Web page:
RANDOM THOUGHTS ON DEMOCRATIC DEBATE NUMBER THREE

Is it just me, or was the difference between the questions asked and the questions answered more pronounced in this debate than the previous ones? Maybe because the questions asked the candidates to speak about the extent of racism in America or its role in exacerbating social ills. Maybe the most marked contrast was when the candidates were asked why Blacks with high school degrees are less likely to find jobs than Whites without them; most of the answers were about how to get more Blacks high school degrees.

The order of the candidates led to the delightful spectacle of Chris Dodd making funny faces every round about having to follow Mike Gravel saying something about how craven and nasty everyone else on stage was. And it gave Barack Obama repeated chances to echo John Edwards, one time even saying he was finishing his sentence – does that mean he doesn’t take Edwards seriously as a threat at this point?

The biggest revelation of the night though was that Joe Biden organizes rallies for Black men to tell them they can be manly while wearing condoms. When I say progressive masculinity, you say Joe Biden! Where’s YouTube when you need it? Someone should name a line of condoms after the guy.

PUT DOWN THE FEMALE CANDIDATE AND NOBODY GETS HURT

Andrew Sullivan approvingly cites a reader’s nasty argument against Hillary Clinton:

If everyone is admitting that a Hillary Clinton’s potential nomination to the Democrat Presidential ticket is only fuel for the religious right, then what do you think Senator Clinton’s view is on that? Why is it that this either doesn’t concern her, or she thinks she can overcome it? If I were in the same position, I would realize that winning the nomination, only to further create a dichotomy between the American politic, would be disastrous for the country.

Now it’s one thing to say that Hillary Clinton shouldn’t run because she’s too unpopular to win the general election (though the polls won’t be much help to you there). It’s another thing to say that running for president even though a lot of people hate you shows “fathomless narcissism” (Sullivan’s phrase). In other words, if you love America, and there are a bunch of people in America who hate you, you shouldn’t run for election in America because it will divide America and that’s too great a price to pay.

There are good reasons not to like Hillary Clinton. Those are not the ones that make her unpopular with the religious right. Hillary Clinton, for all her caution with the personal and the political, is a lightning rod for anti-feminist forces in American politics who don’t believe women should exercise power traditionally reserved for men. Andrew Sullivan knows that.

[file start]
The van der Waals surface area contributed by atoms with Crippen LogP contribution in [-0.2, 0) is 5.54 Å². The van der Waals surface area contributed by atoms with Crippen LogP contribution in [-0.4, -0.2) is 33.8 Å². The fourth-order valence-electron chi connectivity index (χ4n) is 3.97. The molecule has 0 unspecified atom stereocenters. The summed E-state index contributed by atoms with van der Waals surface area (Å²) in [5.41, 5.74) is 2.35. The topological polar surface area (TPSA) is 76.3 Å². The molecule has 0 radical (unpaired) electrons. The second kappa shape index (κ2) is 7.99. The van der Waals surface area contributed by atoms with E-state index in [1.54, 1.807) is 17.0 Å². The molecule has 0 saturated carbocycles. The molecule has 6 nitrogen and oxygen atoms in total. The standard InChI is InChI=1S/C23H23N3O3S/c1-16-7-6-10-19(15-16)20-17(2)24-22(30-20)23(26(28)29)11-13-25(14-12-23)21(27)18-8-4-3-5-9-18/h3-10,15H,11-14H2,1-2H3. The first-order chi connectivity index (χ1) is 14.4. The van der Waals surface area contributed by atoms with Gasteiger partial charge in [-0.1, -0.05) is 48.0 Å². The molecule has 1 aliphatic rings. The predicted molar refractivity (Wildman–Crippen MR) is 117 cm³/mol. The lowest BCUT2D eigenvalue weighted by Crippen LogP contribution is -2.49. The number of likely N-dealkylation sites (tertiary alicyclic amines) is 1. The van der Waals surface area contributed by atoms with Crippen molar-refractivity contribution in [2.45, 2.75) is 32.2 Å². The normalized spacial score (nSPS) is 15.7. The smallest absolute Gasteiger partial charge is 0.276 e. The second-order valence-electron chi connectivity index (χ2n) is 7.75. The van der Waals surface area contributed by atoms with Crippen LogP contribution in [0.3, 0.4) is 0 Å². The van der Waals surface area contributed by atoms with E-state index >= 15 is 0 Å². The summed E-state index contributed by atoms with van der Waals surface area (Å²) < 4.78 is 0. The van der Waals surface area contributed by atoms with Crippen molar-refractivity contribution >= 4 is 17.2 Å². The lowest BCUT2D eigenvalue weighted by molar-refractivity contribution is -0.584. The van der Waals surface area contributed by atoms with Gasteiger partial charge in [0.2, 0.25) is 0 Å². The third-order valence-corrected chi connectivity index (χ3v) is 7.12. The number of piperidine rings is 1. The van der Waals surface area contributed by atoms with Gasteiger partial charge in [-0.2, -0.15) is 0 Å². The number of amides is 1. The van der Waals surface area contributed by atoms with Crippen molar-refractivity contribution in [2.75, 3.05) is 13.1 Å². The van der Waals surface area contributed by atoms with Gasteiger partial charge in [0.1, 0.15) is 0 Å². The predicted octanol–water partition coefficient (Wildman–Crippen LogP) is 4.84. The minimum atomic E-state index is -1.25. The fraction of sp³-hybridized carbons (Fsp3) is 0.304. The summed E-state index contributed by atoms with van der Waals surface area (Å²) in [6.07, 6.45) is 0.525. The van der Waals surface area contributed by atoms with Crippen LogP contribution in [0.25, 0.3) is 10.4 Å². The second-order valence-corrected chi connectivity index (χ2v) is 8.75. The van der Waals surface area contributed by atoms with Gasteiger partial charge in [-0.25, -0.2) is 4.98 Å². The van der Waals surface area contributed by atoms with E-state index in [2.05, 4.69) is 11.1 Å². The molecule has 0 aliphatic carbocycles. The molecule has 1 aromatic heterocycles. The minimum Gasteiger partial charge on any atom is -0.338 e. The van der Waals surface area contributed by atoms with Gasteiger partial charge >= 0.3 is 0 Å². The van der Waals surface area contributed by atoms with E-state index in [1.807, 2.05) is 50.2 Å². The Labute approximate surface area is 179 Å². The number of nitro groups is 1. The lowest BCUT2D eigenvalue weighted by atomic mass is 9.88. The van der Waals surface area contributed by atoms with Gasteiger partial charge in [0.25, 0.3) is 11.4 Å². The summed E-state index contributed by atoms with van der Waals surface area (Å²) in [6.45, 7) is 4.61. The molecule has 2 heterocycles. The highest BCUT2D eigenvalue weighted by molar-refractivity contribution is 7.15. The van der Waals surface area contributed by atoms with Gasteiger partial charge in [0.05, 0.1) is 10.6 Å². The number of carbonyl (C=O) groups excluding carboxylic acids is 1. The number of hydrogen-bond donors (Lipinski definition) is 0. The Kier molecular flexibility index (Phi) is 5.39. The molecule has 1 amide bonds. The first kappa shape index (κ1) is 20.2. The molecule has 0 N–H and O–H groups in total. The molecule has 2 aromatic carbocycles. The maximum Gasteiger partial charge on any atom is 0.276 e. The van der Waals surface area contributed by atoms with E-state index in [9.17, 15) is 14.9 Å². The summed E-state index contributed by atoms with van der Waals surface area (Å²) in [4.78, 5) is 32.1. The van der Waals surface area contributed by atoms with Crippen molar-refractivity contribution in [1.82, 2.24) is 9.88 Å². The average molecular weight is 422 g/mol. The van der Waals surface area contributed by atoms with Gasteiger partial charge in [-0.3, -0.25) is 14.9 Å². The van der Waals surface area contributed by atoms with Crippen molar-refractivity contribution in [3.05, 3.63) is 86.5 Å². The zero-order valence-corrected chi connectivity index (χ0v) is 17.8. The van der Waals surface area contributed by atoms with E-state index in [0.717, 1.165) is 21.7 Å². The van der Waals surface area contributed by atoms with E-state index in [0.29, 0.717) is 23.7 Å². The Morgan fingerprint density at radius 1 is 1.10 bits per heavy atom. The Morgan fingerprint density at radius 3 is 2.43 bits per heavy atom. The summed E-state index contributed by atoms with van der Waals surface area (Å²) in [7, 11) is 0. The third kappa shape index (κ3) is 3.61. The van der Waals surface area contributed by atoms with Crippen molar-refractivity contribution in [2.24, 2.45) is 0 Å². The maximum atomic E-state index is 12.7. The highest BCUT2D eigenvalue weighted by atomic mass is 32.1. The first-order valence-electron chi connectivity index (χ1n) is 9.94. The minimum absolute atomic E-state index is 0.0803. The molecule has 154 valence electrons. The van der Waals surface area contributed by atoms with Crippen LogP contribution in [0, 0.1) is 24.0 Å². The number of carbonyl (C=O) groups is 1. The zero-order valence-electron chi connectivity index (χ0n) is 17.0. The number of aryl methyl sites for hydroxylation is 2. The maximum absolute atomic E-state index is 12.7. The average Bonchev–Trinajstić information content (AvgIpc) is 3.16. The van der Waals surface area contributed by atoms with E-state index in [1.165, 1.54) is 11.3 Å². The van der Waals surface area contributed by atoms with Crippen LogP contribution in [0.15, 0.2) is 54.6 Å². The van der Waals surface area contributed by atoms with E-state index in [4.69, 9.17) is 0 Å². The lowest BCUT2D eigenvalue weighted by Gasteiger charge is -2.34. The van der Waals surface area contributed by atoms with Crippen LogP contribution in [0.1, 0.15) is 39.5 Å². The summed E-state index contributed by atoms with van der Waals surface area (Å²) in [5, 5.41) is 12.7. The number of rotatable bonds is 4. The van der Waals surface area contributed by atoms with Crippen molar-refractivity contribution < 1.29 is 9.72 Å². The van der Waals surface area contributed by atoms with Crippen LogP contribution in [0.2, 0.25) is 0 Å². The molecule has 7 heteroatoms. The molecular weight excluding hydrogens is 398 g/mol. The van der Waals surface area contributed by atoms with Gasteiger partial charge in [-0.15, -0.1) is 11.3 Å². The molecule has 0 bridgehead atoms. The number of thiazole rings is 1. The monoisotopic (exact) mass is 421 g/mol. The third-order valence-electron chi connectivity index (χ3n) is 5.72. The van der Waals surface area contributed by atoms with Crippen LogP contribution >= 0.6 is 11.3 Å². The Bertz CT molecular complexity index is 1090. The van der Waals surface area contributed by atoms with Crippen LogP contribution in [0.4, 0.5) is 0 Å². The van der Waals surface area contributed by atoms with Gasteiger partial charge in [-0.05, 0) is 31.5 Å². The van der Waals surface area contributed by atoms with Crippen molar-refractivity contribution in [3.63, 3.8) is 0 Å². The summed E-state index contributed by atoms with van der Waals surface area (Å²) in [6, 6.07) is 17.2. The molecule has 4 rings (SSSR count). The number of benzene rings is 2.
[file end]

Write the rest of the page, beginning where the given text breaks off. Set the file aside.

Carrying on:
It’s silly, though all too common, to suggest that the main problem facing this country is a lack of consensus about where it should go or what kind of person should lead it. And it’s outrageous, though by no means unusual, to argue that the enlightened response to the troubling views of a certain number of Americans is to accommodate them rather than to engage and challenge them.

Some people in this country think Hillary Clinton is a bitch because she wields power and wants more of it. It’s a shame to see pundits who should know better suggesting she’s a bitch for not acceding to those people’s wish that she would disappear.

THEY DON’T DO THAT, DO THEY?

Can anyone offer me an example of a staffer for a right-wing presidential candidate resigning in response to a campaign waged by a relatively low profile left-wing organization whose claims of offense on behalf of a large chunk of the population were repeated loudly and uncritically by the mainstream media without any substantive investigation into the nature of the organization?

For that matter, can anyone think up a scenario in which such a thing credibly could take place?

Can you see a Mitt Romney staffer leaving as a casualty of a campaign to off him by the Mexican American Legal Defense and Education Fund? What are the chances such a campaign would even make it into the New York Times? And if it did, wouldn’t it be in an article full of right-wing Mexicans bashing MALDEF as a Democratic Party organ?

"ANATHEMA TO FREE-MARKET SUPPORTERS"? I’M QUAKING IN MY BOOTS

From Jon Chait’s rebuttal of the aforementioned indecent proposal:

If I understand Lindsey, he is proposing the following bargain: Libertarians will give up their politically hopeless goal of eliminating two wildly popular social programs that represent the core of liberalism’s domestic achievements. Liberals, in turn, will agree to simply eviscerate these programs, leaving perhaps some rump version targeted at the poorest of the poor. To be fair, Lindsey offers these ideas only as the basis for negotiation, but the prospects of bridging this gulf seem less than promising.

It’s worth noting that even the libertarians at the Cato Institute, in a study Lindsey touts and Chait pokes some holes in, could only come up with 13% of the population to label libertarian. And half of them are already voting for Democrats, despite the “anti-nafta, Wal-Mart-bashing economic populism” that Lindsey warns will be the party’s undoing. You wouldn’t know it from visiting most elite universities, but libertarianism is not a big hit. That’s why Bill Kristol urged congressional Republicans not to go wobbly against the Clinton healthcare plan: Not because an expansion (insufficient and needlessly complex though it was) of the government’s role in the healthcare system was contrary to the will of voters, but because if it passed it would cement the popularity of the party that passed it.